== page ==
5 Tips for Handling Tough Conversations

5 Tips for Handling Tough Conversations
May 19, 2015 Bob D'Ambrosio
Print Friendly, PDF & Email

The unpleasant reality of church ministry is that sooner or later there will be conflict with a team or individual. People are messy and we often need to have tough conversations to coach and correct for better ministry outcomes. While it’s tempting to just ignore these issues, they can cause huge problems down the road regardless of how big or small they might appear now.

So don’t send an email or a text…schedule a time to meet and engage in a face-to-face conversation. Even if it may be difficult.

Here are five tips for handling tough conversations:

1. Speak the truth in love. Ephesians 4:15 calls us to speak truth in loving ways. Now, this verse doesn’t imply we can say mean things if we use a sweet tone of voice. Tough conversations happen best within the context of authentically loving relationships. So a question to ask is who is the best person to have this direct talk? Is your relationship with the person in question close enough and healthy enough for an exchange of difficult words? Do they trust and respect you? Or is someone else better suited to have this conversation? Your job is to ensure that truthful words are spoken in a loving environment, between two people who desire the best for everyone.

2. Know the goal going in. Be clear on the purpose for the conversation. Is it to gather information? Do you wish to obtain a commitment for a change in behavior? Will the desired outcome be simply to share perspectives and positions on a difficult issue? Knowing the desired outcome will help you determine the direction to take.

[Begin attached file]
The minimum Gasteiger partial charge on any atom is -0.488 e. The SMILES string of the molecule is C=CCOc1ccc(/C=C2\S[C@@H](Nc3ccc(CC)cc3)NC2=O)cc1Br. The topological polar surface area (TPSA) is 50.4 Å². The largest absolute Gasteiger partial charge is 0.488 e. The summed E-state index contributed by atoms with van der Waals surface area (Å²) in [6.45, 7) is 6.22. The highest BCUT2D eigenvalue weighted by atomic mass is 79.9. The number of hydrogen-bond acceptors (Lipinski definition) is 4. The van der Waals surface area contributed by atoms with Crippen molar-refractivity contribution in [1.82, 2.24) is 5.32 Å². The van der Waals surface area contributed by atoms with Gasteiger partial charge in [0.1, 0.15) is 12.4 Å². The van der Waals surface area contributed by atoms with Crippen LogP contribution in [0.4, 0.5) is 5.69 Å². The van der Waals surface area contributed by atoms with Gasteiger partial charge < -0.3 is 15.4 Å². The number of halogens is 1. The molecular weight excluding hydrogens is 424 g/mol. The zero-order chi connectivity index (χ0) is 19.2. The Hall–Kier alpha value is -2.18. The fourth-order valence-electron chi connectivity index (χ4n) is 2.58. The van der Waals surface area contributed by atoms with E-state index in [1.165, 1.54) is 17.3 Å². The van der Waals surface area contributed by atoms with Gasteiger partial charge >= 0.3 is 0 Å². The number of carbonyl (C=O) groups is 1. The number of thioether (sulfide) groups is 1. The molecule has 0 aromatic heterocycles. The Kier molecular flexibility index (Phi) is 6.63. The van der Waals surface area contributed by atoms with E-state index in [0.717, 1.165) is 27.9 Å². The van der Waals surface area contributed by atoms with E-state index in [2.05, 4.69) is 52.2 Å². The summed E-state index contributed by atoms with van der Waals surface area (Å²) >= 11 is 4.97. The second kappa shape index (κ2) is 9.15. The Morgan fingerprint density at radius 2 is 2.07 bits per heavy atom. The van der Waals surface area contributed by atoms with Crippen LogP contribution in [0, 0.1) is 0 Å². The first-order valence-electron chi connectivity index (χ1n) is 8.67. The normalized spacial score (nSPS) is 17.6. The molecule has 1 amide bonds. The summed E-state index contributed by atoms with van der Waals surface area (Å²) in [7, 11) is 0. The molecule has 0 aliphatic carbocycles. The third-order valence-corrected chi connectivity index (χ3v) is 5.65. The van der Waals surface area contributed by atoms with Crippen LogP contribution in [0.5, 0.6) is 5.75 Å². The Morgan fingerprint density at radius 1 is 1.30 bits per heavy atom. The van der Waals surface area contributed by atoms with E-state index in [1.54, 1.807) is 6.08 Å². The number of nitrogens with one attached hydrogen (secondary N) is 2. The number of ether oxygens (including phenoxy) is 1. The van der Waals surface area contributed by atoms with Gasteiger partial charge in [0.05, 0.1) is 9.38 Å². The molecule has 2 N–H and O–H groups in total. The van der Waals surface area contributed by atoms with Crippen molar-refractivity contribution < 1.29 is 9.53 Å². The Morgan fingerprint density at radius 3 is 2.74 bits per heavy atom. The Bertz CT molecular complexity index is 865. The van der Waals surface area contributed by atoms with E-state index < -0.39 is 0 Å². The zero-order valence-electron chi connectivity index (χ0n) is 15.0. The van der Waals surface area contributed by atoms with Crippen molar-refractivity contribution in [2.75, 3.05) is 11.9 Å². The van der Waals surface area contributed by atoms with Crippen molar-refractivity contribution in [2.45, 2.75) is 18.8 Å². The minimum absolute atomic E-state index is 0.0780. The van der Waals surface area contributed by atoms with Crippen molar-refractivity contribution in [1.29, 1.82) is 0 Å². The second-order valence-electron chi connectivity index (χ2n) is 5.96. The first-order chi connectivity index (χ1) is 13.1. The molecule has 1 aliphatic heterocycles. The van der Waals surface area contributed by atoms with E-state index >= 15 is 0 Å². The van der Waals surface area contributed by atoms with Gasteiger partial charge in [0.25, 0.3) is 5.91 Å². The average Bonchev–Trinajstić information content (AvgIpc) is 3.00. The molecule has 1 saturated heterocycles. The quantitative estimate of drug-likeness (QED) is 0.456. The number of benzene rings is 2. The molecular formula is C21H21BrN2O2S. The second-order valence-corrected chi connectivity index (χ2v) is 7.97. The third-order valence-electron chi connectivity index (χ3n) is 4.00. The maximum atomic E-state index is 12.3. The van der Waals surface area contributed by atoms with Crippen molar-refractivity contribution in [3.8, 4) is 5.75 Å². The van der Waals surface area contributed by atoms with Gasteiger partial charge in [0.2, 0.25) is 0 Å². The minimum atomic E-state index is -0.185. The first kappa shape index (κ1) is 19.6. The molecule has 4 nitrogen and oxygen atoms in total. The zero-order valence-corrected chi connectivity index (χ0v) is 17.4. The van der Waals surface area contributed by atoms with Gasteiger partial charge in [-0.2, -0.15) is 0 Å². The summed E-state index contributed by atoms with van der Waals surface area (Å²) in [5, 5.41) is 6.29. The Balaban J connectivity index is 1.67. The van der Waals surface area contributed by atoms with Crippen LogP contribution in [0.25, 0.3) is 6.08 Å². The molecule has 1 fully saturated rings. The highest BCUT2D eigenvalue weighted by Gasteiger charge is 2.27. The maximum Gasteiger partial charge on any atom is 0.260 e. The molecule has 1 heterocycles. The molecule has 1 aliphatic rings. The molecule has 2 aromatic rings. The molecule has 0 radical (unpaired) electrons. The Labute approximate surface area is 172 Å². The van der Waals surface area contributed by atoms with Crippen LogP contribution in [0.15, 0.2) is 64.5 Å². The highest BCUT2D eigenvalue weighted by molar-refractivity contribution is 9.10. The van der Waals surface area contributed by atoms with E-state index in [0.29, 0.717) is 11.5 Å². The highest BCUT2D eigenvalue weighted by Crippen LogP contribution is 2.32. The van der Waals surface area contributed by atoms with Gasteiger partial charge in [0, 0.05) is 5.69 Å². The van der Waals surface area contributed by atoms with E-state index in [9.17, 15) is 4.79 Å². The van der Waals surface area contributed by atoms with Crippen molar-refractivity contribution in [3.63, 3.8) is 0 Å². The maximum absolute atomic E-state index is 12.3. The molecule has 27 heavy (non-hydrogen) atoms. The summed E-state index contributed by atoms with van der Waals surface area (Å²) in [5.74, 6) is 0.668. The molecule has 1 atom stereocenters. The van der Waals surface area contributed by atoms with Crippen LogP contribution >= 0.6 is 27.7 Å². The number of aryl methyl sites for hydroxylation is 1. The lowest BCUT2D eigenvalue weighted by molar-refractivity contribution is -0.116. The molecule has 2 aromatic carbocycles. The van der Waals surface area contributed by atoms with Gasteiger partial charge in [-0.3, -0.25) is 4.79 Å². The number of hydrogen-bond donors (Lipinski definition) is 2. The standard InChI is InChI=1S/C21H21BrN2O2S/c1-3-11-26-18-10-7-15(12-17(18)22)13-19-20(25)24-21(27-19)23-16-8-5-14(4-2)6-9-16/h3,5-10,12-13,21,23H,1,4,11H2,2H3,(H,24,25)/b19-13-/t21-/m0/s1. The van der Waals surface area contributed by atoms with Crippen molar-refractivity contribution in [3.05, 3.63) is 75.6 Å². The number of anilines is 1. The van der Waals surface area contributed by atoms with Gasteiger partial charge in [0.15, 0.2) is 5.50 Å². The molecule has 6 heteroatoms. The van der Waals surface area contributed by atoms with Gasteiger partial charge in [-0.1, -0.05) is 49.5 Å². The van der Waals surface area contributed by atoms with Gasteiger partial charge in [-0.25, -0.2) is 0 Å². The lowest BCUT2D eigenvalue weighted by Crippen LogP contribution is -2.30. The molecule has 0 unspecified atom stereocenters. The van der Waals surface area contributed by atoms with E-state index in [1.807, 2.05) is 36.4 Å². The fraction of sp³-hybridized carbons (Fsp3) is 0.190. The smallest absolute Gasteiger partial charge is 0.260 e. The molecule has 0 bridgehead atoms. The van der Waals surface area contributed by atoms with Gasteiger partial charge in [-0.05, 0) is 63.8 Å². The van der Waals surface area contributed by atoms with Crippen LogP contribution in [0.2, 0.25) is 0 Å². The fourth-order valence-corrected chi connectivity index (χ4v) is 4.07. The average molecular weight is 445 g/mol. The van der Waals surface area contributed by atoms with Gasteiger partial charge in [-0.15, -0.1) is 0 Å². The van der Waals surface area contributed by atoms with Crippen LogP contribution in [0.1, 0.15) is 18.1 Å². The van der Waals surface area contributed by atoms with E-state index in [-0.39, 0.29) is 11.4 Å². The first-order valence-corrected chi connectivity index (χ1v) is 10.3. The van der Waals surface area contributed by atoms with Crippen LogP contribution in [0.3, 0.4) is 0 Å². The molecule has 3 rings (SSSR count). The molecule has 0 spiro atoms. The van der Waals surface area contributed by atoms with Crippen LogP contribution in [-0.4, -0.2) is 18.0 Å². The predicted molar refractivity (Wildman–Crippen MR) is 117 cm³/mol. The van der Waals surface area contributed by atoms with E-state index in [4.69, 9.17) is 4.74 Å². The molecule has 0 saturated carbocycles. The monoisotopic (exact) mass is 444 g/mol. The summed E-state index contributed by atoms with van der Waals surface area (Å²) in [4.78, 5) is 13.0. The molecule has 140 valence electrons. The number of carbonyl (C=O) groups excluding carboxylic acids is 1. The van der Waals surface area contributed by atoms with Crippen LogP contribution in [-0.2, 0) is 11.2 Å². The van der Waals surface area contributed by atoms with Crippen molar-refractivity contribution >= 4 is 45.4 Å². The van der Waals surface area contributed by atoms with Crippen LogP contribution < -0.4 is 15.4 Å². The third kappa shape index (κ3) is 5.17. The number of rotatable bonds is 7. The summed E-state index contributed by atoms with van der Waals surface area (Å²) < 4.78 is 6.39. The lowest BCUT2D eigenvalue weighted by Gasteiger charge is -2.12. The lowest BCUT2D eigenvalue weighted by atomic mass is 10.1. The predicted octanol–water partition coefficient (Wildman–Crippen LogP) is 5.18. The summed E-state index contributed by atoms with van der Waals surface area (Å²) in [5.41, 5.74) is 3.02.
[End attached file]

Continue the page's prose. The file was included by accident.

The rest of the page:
3. Assume positive intentions. Most people evaluate themselves based upon their own intentions. At the same time, we tend to evaluate others based upon their behaviors. As you prepare for a tough conversation, try to assume the other person has only positive intentions and that he or she is basically a good-willed person. This will radically alter your tone and approach to the meeting.

4. Allow for silence. Most people are uncomfortable with silence. But like pauses in music, periods of silence in a conversation can prove to be as important as words spoken. Do not bulldoze through these moments, but let them linger naturally. Sometimes it is in these times that God is doing his best and most important work.

5. Do it now. A measure of effective leadership is whether or not a leader is capable of making hard decisions and how long it takes to act. You probably already know what needs to be done. It will not resolve itself, and it will likely get worse if left alone. As Proverbs 15:23 reminds us:  “Everyone enjoys a fitting reply;  it is wonderful to say the right thing at the right time!”

 

 

 

[Excerpted from the book, Practical Stuff for Pastors:  Managing People, Group Publishing, Inc., 2015.]

0 Comments

Leave a reply

Your email address will not be published. Required fields are marked *

*